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The Bee Whisperer

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And you can quote me: "This morning we encountered an immense swarm of bees. When I say immense, I mean that this swarm would have given Alfred Hitchcock nightmares. It was like something from the movies, only instead of The Birds it was The Bees."

Posted in My Day, Pictures, July 29th, 2006


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What follows is a pretty amazing – or at least interesting – story, complete with pictures and video.

This morning, on our way out of the house, we notice what appears to be a dust storm swirling around the top of this tree on our neighbor’s lawn. We get a bit closer, and we dive to put up the windows in the car because we realize that it is not a dust storm at all, but an immense swarm of bees, circling the tree.

When I say immense, I mean that this swarm would have given Alfred Hitchcock nightmares. It was like something from the movies, only instead of The Birds it was The Bees.

This is what the swarm looked like (all those little blips flying around are bees – and this was just the tail end of the swarm!):

Now, there is another tree not far from the tree around which the bees were swarming, and we call that tree “the bee tree” because every summer the bees arrive and take up residence in a huge hole in the middle of that tree. And that tree is on city property. It’s pretty clear that the swarming bees are coming out of that tree, and so we figure we’ll call the city and say “help help, there is a swarm of bees!”

So, we call the municipal offices of the city in which we live, and say “Help help, there is a swarm of bees!” And they say “call the county vector control offices.”

So we call the county vector control offices, and they say “We can only give you advice. We can’t actually do anything. Would you like the number for the bee keeper’s guild?”

Now, I’m not sure what good a bee keeper is going to do me, so we call our city public safety offices, and tell them that there is a swarm of bees swarming around a tree in our neighborhood – a neighborhood where lots of kids are out playing. It’s dangerous. We tell them that vector control couldn’t actually do anything, and we are told “oh, call this office instead. They will know what to do.”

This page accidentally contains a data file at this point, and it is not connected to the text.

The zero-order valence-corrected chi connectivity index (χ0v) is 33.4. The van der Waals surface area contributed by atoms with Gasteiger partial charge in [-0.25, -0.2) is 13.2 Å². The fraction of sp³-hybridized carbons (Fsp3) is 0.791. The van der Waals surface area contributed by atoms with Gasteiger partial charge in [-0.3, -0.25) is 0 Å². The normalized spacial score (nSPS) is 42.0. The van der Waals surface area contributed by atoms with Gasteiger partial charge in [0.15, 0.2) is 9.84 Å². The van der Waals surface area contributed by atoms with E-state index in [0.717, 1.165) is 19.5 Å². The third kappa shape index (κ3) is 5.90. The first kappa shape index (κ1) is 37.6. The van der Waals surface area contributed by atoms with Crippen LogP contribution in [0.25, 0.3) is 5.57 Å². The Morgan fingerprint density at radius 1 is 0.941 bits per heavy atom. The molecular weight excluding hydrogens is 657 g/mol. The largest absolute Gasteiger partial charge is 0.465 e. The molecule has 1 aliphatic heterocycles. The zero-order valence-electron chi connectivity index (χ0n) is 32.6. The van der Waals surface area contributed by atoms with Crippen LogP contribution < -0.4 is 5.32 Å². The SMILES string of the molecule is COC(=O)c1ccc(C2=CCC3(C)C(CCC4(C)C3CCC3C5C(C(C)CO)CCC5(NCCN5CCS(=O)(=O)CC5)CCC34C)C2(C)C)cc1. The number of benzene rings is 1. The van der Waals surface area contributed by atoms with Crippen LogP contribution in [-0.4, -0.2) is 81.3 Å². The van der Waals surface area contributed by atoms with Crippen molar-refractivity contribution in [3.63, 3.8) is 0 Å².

So we call this office instead, and they say “we can’t really do anything; would you like the number of a bee keeper?”

“What,” I ask, “will a bee keeper do about a swarm of bees swarming around a neighborhood tree?”

Well, it turns out that what they will do is come and get them.

Yep, that’s right.

And you thought that cat herding was hard! Imagine trying to corral a swarm of bees!

So I call the bee keeper, feeling a little silly (“Hello? Would you like to come try to wrangle an enormous swarm of angry bees?”). But he was very nice, and he explained that if the swarm had clumped (“huh?”) he could in fact come get them.

Then he explained that when the bees swarmed out of their hive (in this case the hole in the city-owned tree), they were looking for a new home. And when I interjected that the tree around which they were swarming could not possibly offer them a home, it being solid and with rather slender limbs, he explained that the swarm would settle down into one big clump of bees in that tree, and then send out scouts to find a suitable new home. And if in fact the bees were no longer swarming, but had settled into a big clump of bees and remained there, he could come get them.

Well, I confess I was dubious. I mean, I’ve never seen a big old clump of bees hanging out in a tree, have you? But I offered to drive back to our house to see if the bees were still swarming there. Or clumped. I told him that I’d call him back.


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As we drove down the street towards the tree where the bees had been so thick an hour before, we could see no sign of the bees. When we get really close to the tree, we saw just a couple of bees hanging out, flying around the tree.